Something is faulty and you should not ignore the problem, fix it while it's free. Just my suggestion. I'm not gonna try to figure out what exactly is whining, any electrical component can but normally does not create a pulse powerful enough for an audible sound. Saying it's voltage regulatory circuitry is like saying my car engine is making noise, only one piece of the puzzle and there's much more to it than that. Then you offer the solution of duct tape, problem solved. :whistle:  No offense.


Cpus have been able to downclock themselves for a long time, like pentium 3. I don't refute that modern cpus have much more complex power management but that's beside the point. No matter how complex it is, it shouldn't make an audible sound.


Saying that's it's voltage regulator circuitry explains why it varies with CPU load (something you hadn't explained).

As nukemaster points out, some electronics do make an audible noise, yet work fine.

I was, lightheartedly, suggesting ameliorating the noise issue, rather than obsessing over it. To use your analogy, some car engine noises are normal.
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a c 130 V Motherboard
a c 140 à CPUs
June 26, 2011 3:01:19 AM

that option(overspeed) should not hurt anything. its not like you are overclocking.

Speed Step may be called EIST as well.
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July 30, 2011 1:43:46 AM

Could be power management issue - try this - works a treat

1. Execute: "regedit"
2 .Locate: HKEY_LOCAL_MACHINE \ SYSTEM \ CurrentControlSet \ Control \ Power \ PowerSettings \ 54533251-82be-4824-96c1-47b60b¬740d00 \ 5d76a2ca-e8c0-402f-a133-215849¬2d58ad
3. Change Attributes from 1 to 0.
4. Then, through the control panel - power - in the settings mode select power management processor. There will be an option disabling idle processor and high pitched noise immediately disappears.
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December 27, 2011 8:18:47 AM

jesdanco...

WOW, it beeped maybe 1 more time after I hit OK and now it's gone... amazing! Thank you!
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January 1, 2012 11:38:57 AM

I've got the same problem as steimlem, and have the same mainbord and processor (msi h61 board, i3 2100 3.1 ghz). When I follow jesdacnco's steps, i can't the option 'disabling idle processor'. Can somebody make those steps more clearer?

(I do this)

Control panel-poweroptions-change plan settings-change advanced power settings-pocessor power management

(sorry for my bad english)
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a c 130 V Motherboard
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January 1, 2012 12:54:27 PM

L0manO said:
I've got the same problem as steimlem, and have the same mainbord and processor (msi h61 board, i3 2100 3.1 ghz). When I follow jesdacnco's steps, i can't the option 'disabling idle processor'. Can somebody make those steps more clearer?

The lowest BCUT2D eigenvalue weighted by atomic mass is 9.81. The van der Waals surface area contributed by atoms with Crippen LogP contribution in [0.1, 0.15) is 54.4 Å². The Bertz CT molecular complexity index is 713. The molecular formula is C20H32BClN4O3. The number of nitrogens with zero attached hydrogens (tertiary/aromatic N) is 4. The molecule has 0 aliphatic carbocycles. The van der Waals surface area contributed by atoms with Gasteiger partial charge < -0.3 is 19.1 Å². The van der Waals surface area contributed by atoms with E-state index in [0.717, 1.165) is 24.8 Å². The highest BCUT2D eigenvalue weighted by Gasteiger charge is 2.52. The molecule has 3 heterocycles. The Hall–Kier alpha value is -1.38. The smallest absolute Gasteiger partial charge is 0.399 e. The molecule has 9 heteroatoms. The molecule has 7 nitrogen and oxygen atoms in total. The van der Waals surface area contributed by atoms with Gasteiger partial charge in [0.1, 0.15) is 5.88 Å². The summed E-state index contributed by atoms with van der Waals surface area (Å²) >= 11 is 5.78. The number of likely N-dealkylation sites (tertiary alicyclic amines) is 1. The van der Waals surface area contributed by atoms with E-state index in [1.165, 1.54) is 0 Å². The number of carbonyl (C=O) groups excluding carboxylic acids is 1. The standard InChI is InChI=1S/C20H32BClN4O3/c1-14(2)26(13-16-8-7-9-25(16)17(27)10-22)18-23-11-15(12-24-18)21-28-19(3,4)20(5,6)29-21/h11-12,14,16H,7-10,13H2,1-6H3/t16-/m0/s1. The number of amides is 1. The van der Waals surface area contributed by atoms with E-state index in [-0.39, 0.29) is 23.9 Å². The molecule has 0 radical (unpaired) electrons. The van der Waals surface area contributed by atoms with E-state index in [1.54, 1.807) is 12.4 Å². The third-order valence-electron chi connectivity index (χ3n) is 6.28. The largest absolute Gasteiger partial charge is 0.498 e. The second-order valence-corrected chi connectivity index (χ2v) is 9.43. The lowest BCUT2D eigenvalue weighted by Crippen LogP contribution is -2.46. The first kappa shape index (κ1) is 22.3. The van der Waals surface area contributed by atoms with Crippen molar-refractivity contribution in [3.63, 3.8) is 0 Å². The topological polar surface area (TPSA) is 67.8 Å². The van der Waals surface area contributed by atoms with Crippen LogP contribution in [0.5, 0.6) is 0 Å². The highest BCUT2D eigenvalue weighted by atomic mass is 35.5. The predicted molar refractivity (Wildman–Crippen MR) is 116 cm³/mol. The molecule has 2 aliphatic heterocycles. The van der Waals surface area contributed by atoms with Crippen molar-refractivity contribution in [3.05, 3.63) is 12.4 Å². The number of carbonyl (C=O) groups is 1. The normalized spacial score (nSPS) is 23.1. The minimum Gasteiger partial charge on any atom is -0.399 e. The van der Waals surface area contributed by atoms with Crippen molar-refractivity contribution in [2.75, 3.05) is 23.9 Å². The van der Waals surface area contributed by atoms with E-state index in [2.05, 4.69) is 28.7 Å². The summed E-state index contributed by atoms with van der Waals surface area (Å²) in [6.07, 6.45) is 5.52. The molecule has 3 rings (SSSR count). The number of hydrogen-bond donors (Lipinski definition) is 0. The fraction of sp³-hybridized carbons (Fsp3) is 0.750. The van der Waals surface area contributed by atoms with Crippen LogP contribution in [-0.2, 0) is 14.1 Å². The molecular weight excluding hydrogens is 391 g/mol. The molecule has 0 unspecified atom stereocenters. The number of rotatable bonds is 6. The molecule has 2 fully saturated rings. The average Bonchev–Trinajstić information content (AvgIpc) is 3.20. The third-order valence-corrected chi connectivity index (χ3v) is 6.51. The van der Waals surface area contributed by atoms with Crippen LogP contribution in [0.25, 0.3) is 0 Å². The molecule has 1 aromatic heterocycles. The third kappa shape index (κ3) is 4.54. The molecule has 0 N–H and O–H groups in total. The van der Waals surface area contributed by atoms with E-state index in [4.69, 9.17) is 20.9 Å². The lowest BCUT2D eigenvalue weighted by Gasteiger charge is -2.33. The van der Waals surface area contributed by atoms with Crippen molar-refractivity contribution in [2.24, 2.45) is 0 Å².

(I do this)

Control panel-poweroptions-change plan settings-change advanced power settings-pocessor power management

(sorry for my bad english)

Those settings are done from within the Registry Editor(regedit). You access that by either Start->Run(but that is off by default). So at this point, you can just use start search and type "regedit" without the ""'s

From there, you can follow the instructions above. Please only do as it says above since messing up the registry can suck.
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January 1, 2012 2:02:16 PM

nukemaster said:
Those settings are done from within the Registry Editor(regedit). You access that by either Start->Run(but that is off by default). So at this point, you can just use start search and type "regedit" without the ""'s

From there, you can follow the instructions above. Please only do as it says above since messing up the registry can suck.


I understand, but step 4 is not in regedit right? I succeeded step 1,2,3, but I don't know where I can find step 4.
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a c 130 V Motherboard
a c 140 à CPUs
January 1, 2012 3:07:17 PM

Goto Power Options or start search Power Options.

1. Select "Chance plan settings for your currently active plan.
2. Select "Change advanced power settings"
3. Under "Processor power management" you should have an option called "Processor idle disable", Disable it

Please note, once this is done, it seems the cpu no longer drops clocks or voltage at idle. This makes sense as there will be no more power fluctuations causing this noise, but the cpu will run a bit hotter and the power consumption will increase(For my media center, the power increase is about 40-45 watts).

This option also seems to disable Intel Turbo Boost as well, but i do not think i3's have turbo anyway
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January 1, 2012 5:35:49 PM

nukemaster said:
Goto Power Options or start search Power Options.

1. Select "Chance plan settings for your currently active plan.
2. Select "Change advanced power settings"
3. Under "Processor power management" you should have an option called "Processor idle disable", Disable it

Please note, once this is done, it seems the cpu no longer drops clocks or voltage at idle. This makes sense as there will be no more power fluctuations causing this noise, but the cpu will run a bit hotter and the power consumption will increase(For my media center, the power increase is about 40-45 watts).